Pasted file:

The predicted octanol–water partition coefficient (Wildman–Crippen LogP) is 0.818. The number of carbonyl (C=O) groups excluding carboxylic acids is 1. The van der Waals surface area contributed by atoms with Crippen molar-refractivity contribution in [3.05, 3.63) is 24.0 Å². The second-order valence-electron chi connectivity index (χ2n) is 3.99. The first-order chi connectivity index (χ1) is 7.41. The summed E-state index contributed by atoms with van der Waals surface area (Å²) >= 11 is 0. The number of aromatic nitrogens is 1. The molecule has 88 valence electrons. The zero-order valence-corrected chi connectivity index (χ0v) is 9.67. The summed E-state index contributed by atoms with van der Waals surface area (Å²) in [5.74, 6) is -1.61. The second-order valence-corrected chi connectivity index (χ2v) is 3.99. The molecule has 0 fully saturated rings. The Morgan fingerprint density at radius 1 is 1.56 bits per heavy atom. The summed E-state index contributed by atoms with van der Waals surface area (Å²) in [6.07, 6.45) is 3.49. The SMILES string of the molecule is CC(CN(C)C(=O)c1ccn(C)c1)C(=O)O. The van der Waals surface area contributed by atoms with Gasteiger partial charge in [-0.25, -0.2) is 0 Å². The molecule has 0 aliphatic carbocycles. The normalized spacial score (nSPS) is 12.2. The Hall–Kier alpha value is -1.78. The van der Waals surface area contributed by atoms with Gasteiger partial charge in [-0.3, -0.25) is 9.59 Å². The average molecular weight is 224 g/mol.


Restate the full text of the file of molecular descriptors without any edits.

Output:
The predicted octanol–water partition coefficient (Wildman–Crippen LogP) is 0.818. The number of carbonyl (C=O) groups excluding carboxylic acids is 1. The van der Waals surface area contributed by atoms with Crippen molar-refractivity contribution in [3.05, 3.63) is 24.0 Å². The second-order valence-electron chi connectivity index (χ2n) is 3.99. The first-order chi connectivity index (χ1) is 7.41. The summed E-state index contributed by atoms with van der Waals surface area (Å²) >= 11 is 0. The number of aromatic nitrogens is 1. The molecule has 88 valence electrons. The zero-order valence-corrected chi connectivity index (χ0v) is 9.67. The summed E-state index contributed by atoms with van der Waals surface area (Å²) in [5.74, 6) is -1.61. The second-order valence-corrected chi connectivity index (χ2v) is 3.99. The molecule has 0 fully saturated rings. The Morgan fingerprint density at radius 1 is 1.56 bits per heavy atom. The summed E-state index contributed by atoms with van der Waals surface area (Å²) in [6.07, 6.45) is 3.49. The SMILES string of the molecule is CC(CN(C)C(=O)c1ccn(C)c1)C(=O)O. The van der Waals surface area contributed by atoms with Gasteiger partial charge in [-0.25, -0.2) is 0 Å². The molecule has 0 aliphatic carbocycles. The normalized spacial score (nSPS) is 12.2. The Hall–Kier alpha value is -1.78. The van der Waals surface area contributed by atoms with Gasteiger partial charge in [-0.3, -0.25) is 9.59 Å². The average molecular weight is 224 g/mol.